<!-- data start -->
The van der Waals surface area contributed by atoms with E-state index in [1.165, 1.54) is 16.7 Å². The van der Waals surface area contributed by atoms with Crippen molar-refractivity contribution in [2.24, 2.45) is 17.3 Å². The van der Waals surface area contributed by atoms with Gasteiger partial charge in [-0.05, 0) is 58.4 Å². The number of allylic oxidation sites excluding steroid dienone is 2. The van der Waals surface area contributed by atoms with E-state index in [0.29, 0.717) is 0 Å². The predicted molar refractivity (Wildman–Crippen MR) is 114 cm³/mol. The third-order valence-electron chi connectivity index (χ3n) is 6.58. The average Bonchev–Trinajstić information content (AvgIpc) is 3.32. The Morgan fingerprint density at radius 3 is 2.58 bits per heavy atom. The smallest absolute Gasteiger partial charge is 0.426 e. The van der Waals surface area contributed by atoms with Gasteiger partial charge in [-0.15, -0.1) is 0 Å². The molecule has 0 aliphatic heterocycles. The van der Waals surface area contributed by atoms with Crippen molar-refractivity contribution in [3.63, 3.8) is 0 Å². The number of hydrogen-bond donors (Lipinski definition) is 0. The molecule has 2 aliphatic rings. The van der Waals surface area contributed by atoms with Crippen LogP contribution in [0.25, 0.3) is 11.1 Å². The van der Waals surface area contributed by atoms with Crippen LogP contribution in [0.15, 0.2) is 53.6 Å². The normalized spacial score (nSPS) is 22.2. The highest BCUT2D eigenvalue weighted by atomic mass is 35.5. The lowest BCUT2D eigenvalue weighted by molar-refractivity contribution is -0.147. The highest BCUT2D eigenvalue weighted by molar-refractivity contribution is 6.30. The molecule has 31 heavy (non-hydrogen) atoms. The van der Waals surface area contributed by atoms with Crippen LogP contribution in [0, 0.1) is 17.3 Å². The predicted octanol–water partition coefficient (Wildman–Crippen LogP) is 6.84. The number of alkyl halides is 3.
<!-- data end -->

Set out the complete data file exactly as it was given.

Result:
The van der Waals surface area contributed by atoms with E-state index in [1.165, 1.54) is 16.7 Å². The van der Waals surface area contributed by atoms with Crippen molar-refractivity contribution in [2.24, 2.45) is 17.3 Å². The van der Waals surface area contributed by atoms with Gasteiger partial charge in [-0.05, 0) is 58.4 Å². The number of allylic oxidation sites excluding steroid dienone is 2. The van der Waals surface area contributed by atoms with E-state index in [0.29, 0.717) is 0 Å². The predicted molar refractivity (Wildman–Crippen MR) is 114 cm³/mol. The third-order valence-electron chi connectivity index (χ3n) is 6.58. The average Bonchev–Trinajstić information content (AvgIpc) is 3.32. The Morgan fingerprint density at radius 3 is 2.58 bits per heavy atom. The smallest absolute Gasteiger partial charge is 0.426 e. The van der Waals surface area contributed by atoms with Gasteiger partial charge in [-0.15, -0.1) is 0 Å². The molecule has 0 aliphatic heterocycles. The van der Waals surface area contributed by atoms with Crippen molar-refractivity contribution in [3.63, 3.8) is 0 Å². The number of hydrogen-bond donors (Lipinski definition) is 0. The molecule has 2 aliphatic rings. The van der Waals surface area contributed by atoms with Crippen LogP contribution in [0.25, 0.3) is 11.1 Å². The van der Waals surface area contributed by atoms with Crippen LogP contribution in [0.15, 0.2) is 53.6 Å². The normalized spacial score (nSPS) is 22.2. The highest BCUT2D eigenvalue weighted by atomic mass is 35.5. The lowest BCUT2D eigenvalue weighted by molar-refractivity contribution is -0.147. The highest BCUT2D eigenvalue weighted by molar-refractivity contribution is 6.30. The molecule has 31 heavy (non-hydrogen) atoms. The van der Waals surface area contributed by atoms with Crippen LogP contribution in [0, 0.1) is 17.3 Å². The predicted octanol–water partition coefficient (Wildman–Crippen LogP) is 6.84. The number of alkyl halides is 3.